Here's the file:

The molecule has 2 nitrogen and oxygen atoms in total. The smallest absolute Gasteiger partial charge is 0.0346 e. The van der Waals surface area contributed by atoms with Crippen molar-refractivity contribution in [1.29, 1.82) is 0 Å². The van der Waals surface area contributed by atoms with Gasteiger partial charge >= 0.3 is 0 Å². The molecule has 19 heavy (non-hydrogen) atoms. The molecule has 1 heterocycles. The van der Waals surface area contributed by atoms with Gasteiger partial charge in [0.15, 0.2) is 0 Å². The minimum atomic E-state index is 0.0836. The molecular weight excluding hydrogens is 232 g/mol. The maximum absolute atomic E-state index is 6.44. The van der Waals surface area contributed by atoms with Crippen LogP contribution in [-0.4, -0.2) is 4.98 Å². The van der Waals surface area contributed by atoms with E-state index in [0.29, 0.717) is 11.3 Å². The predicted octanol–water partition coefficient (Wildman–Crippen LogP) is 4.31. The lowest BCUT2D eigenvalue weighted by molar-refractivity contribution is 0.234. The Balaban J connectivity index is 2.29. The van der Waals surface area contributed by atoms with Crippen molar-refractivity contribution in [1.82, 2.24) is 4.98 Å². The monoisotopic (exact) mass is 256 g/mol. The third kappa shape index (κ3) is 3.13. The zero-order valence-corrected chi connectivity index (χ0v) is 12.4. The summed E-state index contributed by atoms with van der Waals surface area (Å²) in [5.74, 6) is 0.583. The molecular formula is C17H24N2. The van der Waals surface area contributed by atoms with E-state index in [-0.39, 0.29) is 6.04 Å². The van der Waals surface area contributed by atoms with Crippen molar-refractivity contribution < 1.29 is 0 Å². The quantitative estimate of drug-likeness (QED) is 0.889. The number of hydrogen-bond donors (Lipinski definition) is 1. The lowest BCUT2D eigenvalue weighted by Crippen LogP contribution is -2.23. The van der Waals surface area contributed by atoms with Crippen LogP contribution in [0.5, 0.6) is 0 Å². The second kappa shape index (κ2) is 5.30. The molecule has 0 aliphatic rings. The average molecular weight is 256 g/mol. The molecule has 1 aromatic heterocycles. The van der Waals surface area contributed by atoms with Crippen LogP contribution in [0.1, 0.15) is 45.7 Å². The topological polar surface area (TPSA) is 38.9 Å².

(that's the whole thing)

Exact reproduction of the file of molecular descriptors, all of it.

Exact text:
The molecule has 2 nitrogen and oxygen atoms in total. The smallest absolute Gasteiger partial charge is 0.0346 e. The van der Waals surface area contributed by atoms with Crippen molar-refractivity contribution in [1.29, 1.82) is 0 Å². The van der Waals surface area contributed by atoms with Gasteiger partial charge >= 0.3 is 0 Å². The molecule has 19 heavy (non-hydrogen) atoms. The molecule has 1 heterocycles. The van der Waals surface area contributed by atoms with Gasteiger partial charge in [0.15, 0.2) is 0 Å². The minimum atomic E-state index is 0.0836. The molecular weight excluding hydrogens is 232 g/mol. The maximum absolute atomic E-state index is 6.44. The van der Waals surface area contributed by atoms with Crippen LogP contribution in [-0.4, -0.2) is 4.98 Å². The van der Waals surface area contributed by atoms with E-state index in [0.29, 0.717) is 11.3 Å². The predicted octanol–water partition coefficient (Wildman–Crippen LogP) is 4.31. The lowest BCUT2D eigenvalue weighted by molar-refractivity contribution is 0.234. The Balaban J connectivity index is 2.29. The van der Waals surface area contributed by atoms with Crippen molar-refractivity contribution in [1.82, 2.24) is 4.98 Å². The monoisotopic (exact) mass is 256 g/mol. The third kappa shape index (κ3) is 3.13. The zero-order valence-corrected chi connectivity index (χ0v) is 12.4. The summed E-state index contributed by atoms with van der Waals surface area (Å²) in [5.74, 6) is 0.583. The molecular formula is C17H24N2. The van der Waals surface area contributed by atoms with E-state index in [-0.39, 0.29) is 6.04 Å². The van der Waals surface area contributed by atoms with Crippen molar-refractivity contribution < 1.29 is 0 Å². The quantitative estimate of drug-likeness (QED) is 0.889. The number of hydrogen-bond donors (Lipinski definition) is 1. The lowest BCUT2D eigenvalue weighted by Crippen LogP contribution is -2.23. The van der Waals surface area contributed by atoms with Crippen LogP contribution in [0.5, 0.6) is 0 Å². The second kappa shape index (κ2) is 5.30. The molecule has 0 aliphatic rings. The average molecular weight is 256 g/mol. The molecule has 1 aromatic heterocycles. The van der Waals surface area contributed by atoms with Crippen LogP contribution in [0.1, 0.15) is 45.7 Å². The topological polar surface area (TPSA) is 38.9 Å².